The cost of getting every UK home onto fibre-optic super-fast broadband could be close to £30 billion according to the government's broadband advisory group.
With increasing numbers of Britain's population now looking to receive much faster connections, the government's Broadband Stakeholder Group has put the cost of rolling out fibre-optic cable across the country at between £5.1 billion and a staggering £28.8 billion depending on what technology is used.
"This is the most comprehensive analysis produced to date on the costs of deploying fibre in the UK," said BSG chief executive Antony Walker.
"The scale of the costs looks daunting but the report does shed light on how some of these costs can be reduced and what the likely extent of commercial rollout will be.
"It should focus minds of commercial players, policy makers and regulators on the potential solutions to these challenges."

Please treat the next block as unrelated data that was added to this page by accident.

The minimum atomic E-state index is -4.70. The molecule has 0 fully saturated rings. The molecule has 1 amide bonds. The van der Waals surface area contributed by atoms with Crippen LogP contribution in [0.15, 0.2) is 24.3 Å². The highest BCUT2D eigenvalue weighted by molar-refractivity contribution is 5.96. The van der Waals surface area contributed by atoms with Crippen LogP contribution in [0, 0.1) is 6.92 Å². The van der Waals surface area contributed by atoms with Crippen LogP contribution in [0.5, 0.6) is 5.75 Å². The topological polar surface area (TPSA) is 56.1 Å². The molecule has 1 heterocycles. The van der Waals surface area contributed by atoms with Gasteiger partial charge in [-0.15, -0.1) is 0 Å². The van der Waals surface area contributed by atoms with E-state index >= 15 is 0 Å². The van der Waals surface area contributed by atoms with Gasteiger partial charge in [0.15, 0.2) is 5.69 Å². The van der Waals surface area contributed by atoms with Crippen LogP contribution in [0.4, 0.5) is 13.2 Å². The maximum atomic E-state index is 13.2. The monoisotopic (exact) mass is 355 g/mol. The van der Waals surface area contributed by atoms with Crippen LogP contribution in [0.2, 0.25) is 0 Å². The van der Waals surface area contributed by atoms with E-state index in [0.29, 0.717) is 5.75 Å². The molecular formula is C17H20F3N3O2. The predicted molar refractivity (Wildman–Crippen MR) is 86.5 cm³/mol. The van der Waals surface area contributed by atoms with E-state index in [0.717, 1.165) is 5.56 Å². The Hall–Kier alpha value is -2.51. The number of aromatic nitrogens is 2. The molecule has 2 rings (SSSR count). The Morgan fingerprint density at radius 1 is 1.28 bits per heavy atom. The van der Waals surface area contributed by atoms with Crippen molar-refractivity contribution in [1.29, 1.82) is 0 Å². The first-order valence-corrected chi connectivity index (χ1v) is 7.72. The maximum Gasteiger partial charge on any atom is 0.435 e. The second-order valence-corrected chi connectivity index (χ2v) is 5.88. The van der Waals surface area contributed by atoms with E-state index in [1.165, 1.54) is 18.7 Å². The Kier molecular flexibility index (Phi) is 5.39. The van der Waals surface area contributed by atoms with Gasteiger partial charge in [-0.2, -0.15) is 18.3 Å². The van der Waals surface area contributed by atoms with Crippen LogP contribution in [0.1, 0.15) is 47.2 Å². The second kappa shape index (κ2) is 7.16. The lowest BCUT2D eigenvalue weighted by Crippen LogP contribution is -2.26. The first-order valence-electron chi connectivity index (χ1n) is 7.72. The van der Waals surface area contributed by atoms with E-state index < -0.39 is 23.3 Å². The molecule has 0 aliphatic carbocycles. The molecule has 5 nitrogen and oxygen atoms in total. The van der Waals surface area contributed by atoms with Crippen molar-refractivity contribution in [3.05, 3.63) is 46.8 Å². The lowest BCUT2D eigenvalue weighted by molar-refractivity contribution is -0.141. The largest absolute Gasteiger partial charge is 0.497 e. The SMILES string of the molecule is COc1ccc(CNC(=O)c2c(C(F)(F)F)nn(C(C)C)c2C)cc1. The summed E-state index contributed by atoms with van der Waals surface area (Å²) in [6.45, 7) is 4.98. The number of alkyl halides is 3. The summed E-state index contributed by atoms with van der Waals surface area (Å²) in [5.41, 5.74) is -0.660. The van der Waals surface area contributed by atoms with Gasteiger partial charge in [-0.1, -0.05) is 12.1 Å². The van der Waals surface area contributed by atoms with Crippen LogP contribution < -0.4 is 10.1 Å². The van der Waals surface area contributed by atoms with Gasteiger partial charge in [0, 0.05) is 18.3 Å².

The cheaper solution would be to overhaul the national infrastructure with fibre to the cabinet – essentially enhancing the main arteries but leaving the connections from the junction to the home as traditional copper.
However, the price rises massively if point to point fibre is used, linking in each individual home, especially in rural areas.
The BSG believes that use of existing telecommunications ducts and the use of things like water pipes or even overhead cables could cut that figure, but the true price of bringing the UK's communications into the 21st century is becoming apparent.
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